Interviewing Idols: David Ariew

Colorado-based 3D artist and educator, David Ariew, is a designer so many of us know. Known to the community affectionately as “Octane Jesus”, David has taught us so much about the software we use. From his free tutorials to his paid courses, and his website's directory of 3D content, he is an enormous asset to the 3D community, and it was great to chat with him!

When I look back on my previous work, from university until now, there’s so much knowledge that I learned from David that has been put into my work. As a junior designer, learning the ropes in the massive world that is the 3D industry, you can be swallowed up by the number of tutorials available. The best are clear, easy to follow, and also easy to refer back to. David’s tutorials are all amazing, and I’ve only heard great things about his Octane course too!

There’s something so ethereal and wonderous about David’s work. His imaginary landscapes are incredible, and his animation is so smooth. It’s clear that he has spent many years learning this craft, and his clients obviously can see this! He’s worked for the likes of Deadmau5, Zedd, Katy Perry, Keith Urban, Excision, and his NFT’s have gone global. It’s clear he’s pretty good at this 3D thing!

http://arievvisuals.com/

Why does he inspire me?

Many of you will be familiar with David’s work, it’s top level stuff! I’m sure many of you have heard of him from his tutorials spread across the internet. He’s got loads of tutorials on youtube with School Of Motion, the official Mograph channel, EJ Hassenfratz's brilliant channel just some of the places his content is featured. David has a talent for teaching, so much so that he has developed his own Octane-based course for Cinema 4D over on School Of Motion called “Lights, Camera, Render!”. I’ve spoken to a few people who have completed the course, and all have mentioned how well-spoken David is, not to mention how much interesting content is worked through!

Along with the tutorials, David frequently is a guest on the Mograph.com podcasts, and as featured with the guys at Kitbash on their podcast. It’s amazing how much knowledge of the community David has, and you do wonder how these sorts of people remember it all! It’s clear that David immerses himself in the 3D space regularly and has become a great contributor to its growth and success.

Another way that David has helped the community grow, is through his incredible library of tutorials on his website. Normally on resource pages online, you’re lucky to find more than a few links (even then some can be incredibly niche to one skill). David’s page literally has hundreds, of entries. All are labeled with their creator and updated regularly. It’s wonderful to be able to scroll through that page, pick a tutorial that you fancy, and know that it’ll be top quality. The page also includes links to many paid courses, some of which David has completed himself (so you know they are worth it!)

http://arievvisuals.com/work#/down-on-the-render-farm/

The Interview part

I was lucky enough to be able to ask David some questions about himself and his career. I hope this’ll give you a little bit of an insight into his life, personal and commercial as well as his design process. It’s not every day you get to interview an idol!

1. Who are you, and how did you start your journey into the world of design?

Hey Charlie! My first venture into the industry was making some concert visuals for Dave Matthews Band in 2010. At first, like so many others, I soaked up everything like a sponge! I taught myself editing, color grading, DIT, VFX, 2D motion design, and 3D motion design. I was obsessed with tutorials by Nick Campbell and Andrew Kramer and I had so much fun doing any and all work in post. You could say I started as a generalist, and over the years I gradually honed in on 3D work as my passion,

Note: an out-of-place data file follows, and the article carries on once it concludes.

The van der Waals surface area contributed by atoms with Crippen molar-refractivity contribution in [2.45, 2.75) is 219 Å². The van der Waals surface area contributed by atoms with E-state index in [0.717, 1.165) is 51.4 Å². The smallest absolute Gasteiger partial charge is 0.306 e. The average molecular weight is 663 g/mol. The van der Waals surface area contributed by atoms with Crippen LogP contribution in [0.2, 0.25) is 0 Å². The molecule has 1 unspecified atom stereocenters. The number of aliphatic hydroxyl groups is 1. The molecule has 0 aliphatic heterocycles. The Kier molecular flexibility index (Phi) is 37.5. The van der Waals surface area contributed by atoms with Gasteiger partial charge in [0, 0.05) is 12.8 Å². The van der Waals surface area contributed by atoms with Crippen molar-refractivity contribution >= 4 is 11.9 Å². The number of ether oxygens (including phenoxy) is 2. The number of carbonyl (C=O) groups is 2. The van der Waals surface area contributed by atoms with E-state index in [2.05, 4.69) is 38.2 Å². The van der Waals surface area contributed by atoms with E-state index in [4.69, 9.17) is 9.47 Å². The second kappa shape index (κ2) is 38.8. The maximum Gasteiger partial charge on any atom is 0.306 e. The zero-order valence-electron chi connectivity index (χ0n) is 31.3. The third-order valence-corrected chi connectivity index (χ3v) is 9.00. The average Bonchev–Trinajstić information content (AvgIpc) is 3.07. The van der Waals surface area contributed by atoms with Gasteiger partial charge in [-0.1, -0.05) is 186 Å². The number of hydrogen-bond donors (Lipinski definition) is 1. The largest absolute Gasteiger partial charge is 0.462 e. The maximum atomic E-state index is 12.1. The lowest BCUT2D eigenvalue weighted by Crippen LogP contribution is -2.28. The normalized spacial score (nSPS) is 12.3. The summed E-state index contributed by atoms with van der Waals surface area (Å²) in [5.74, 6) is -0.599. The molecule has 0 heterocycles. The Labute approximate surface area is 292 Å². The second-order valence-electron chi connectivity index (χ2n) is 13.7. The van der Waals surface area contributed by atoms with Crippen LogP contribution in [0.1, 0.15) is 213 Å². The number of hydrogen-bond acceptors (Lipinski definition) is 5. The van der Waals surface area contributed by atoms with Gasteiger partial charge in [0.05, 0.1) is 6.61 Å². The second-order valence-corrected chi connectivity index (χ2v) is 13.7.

but I don’t regret doing those other jobs at all. They trained my eye and taste, and all of those skills are extremely useful in 3D work!

Around 2014, I took a dive into freelance work and never looked back. It was scary at first, but well worth the nerves! In 2017, my buddy EJ Hassenfratz asked me to create some Octane tutorials for his channel, and I jumped at the opportunity. Especially since I’d learned so much from the generosity of other educators like EJ. It was extremely gratifying to see the reactions of students and how much they got out of the content. At one point, someone dropped a comment on one of my videos, calling me “Octane Jesus” because of my Jesus look, and it caught fire. From then on I was Octane Jesus to the community, and the joke took on new forms with friends and students of mine photoshopping my face onto Jesus’ body. The lesson here was that if the internet brands you, you just gotta roll with it! My education journey peaked in 2020 when I released my class, “Lights, Camera, Render” with School of Motion, and it really was my magnum opus because I worked on that course for a year straight and basically downloaded the content of my brain into it.

Along the way in my freelance journey, I got to work for artists like Beeple, Deadmau5, Zedd, Katy Perry, Keith Urban, Excision, Mike Diva, and Corridor Digital. Along with this, I got to work for brands like Intel, KFC, and Magic Leap. I also got into a habit of taking on ambitious projects like full CG music videos and crafting my own style of tightly-synced concert visuals. In late 2020, NFTs absolutely exploded and I jumped in headfirst. I’ve been full-time in the space since then, and I’ve had the pleasure of creating NFTs with Beeple and Madonna, as well as for Pak, and doing a drop with Sotheby’s in collab with the famous Chinese artist Jia Aili.

It’s been a wild ride, and I have no clue where I’m going next, but to me, that’s exciting and energizing!

http://arievvisuals.com/work#/love-in-the-time-of-space-invaders/

2. Could you give some insight into your creative process?

I have zero drawing skills. I absolutely wish I did, because nothing beats pencil and paper for drafting out ideas and compositions quickly. AI is becoming a very helpful assistant here, but if I need something very custom I’ll hire a traditional artist or just get my wife Chelsea to sketch something out quickly for me.

Sometimes, if I’m feeling like I want to experiment more, I’ll dive right into 3D and build a composition from scratch myself. Storyboards are great for getting clear on what you want, but sometimes I love to just find the composition and shot completely in 3D. Which I’m sure we all as 3D artists know, can create unexpected and awesome results. There’s no right answer here, and there are tons of options. Beyond that, I typically render playblasts and cut them together to make sure shots are working across the edit, then I’ll render low sample and low-resolution shots to get the lighting and texturing down, and check any other details for errors before committing to the final render.